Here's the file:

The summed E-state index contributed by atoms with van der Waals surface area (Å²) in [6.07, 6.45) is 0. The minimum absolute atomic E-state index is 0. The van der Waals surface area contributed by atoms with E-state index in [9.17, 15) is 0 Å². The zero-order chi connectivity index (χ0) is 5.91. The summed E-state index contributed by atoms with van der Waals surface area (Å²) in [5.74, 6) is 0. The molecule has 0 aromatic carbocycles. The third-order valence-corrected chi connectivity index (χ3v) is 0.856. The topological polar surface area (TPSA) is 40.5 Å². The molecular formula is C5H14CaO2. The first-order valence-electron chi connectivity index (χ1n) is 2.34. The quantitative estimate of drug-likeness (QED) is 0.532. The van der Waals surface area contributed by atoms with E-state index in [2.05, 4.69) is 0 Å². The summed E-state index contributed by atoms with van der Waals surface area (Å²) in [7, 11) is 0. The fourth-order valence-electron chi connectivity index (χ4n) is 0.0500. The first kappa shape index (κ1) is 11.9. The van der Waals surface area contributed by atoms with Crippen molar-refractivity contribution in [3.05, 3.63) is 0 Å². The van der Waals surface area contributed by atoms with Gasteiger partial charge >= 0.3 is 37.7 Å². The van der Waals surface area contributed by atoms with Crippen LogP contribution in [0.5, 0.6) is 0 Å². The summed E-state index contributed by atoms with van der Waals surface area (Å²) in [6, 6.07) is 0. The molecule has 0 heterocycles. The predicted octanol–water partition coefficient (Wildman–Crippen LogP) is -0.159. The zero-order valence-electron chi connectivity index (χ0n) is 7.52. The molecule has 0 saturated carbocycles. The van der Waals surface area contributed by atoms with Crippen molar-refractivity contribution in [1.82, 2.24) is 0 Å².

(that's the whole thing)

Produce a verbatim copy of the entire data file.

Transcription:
The summed E-state index contributed by atoms with van der Waals surface area (Å²) in [6.07, 6.45) is 0. The minimum absolute atomic E-state index is 0. The van der Waals surface area contributed by atoms with E-state index in [9.17, 15) is 0 Å². The zero-order chi connectivity index (χ0) is 5.91. The summed E-state index contributed by atoms with van der Waals surface area (Å²) in [5.74, 6) is 0. The molecule has 0 aromatic carbocycles. The third-order valence-corrected chi connectivity index (χ3v) is 0.856. The topological polar surface area (TPSA) is 40.5 Å². The molecular formula is C5H14CaO2. The first-order valence-electron chi connectivity index (χ1n) is 2.34. The quantitative estimate of drug-likeness (QED) is 0.532. The van der Waals surface area contributed by atoms with E-state index in [2.05, 4.69) is 0 Å². The summed E-state index contributed by atoms with van der Waals surface area (Å²) in [7, 11) is 0. The fourth-order valence-electron chi connectivity index (χ4n) is 0.0500. The first kappa shape index (κ1) is 11.9. The van der Waals surface area contributed by atoms with Crippen molar-refractivity contribution in [3.05, 3.63) is 0 Å². The van der Waals surface area contributed by atoms with Gasteiger partial charge >= 0.3 is 37.7 Å². The van der Waals surface area contributed by atoms with Crippen LogP contribution in [0.5, 0.6) is 0 Å². The summed E-state index contributed by atoms with van der Waals surface area (Å²) in [6, 6.07) is 0. The molecule has 0 heterocycles. The predicted octanol–water partition coefficient (Wildman–Crippen LogP) is -0.159. The zero-order valence-electron chi connectivity index (χ0n) is 7.52. The molecule has 0 saturated carbocycles. The van der Waals surface area contributed by atoms with Crippen molar-refractivity contribution in [1.82, 2.24) is 0 Å².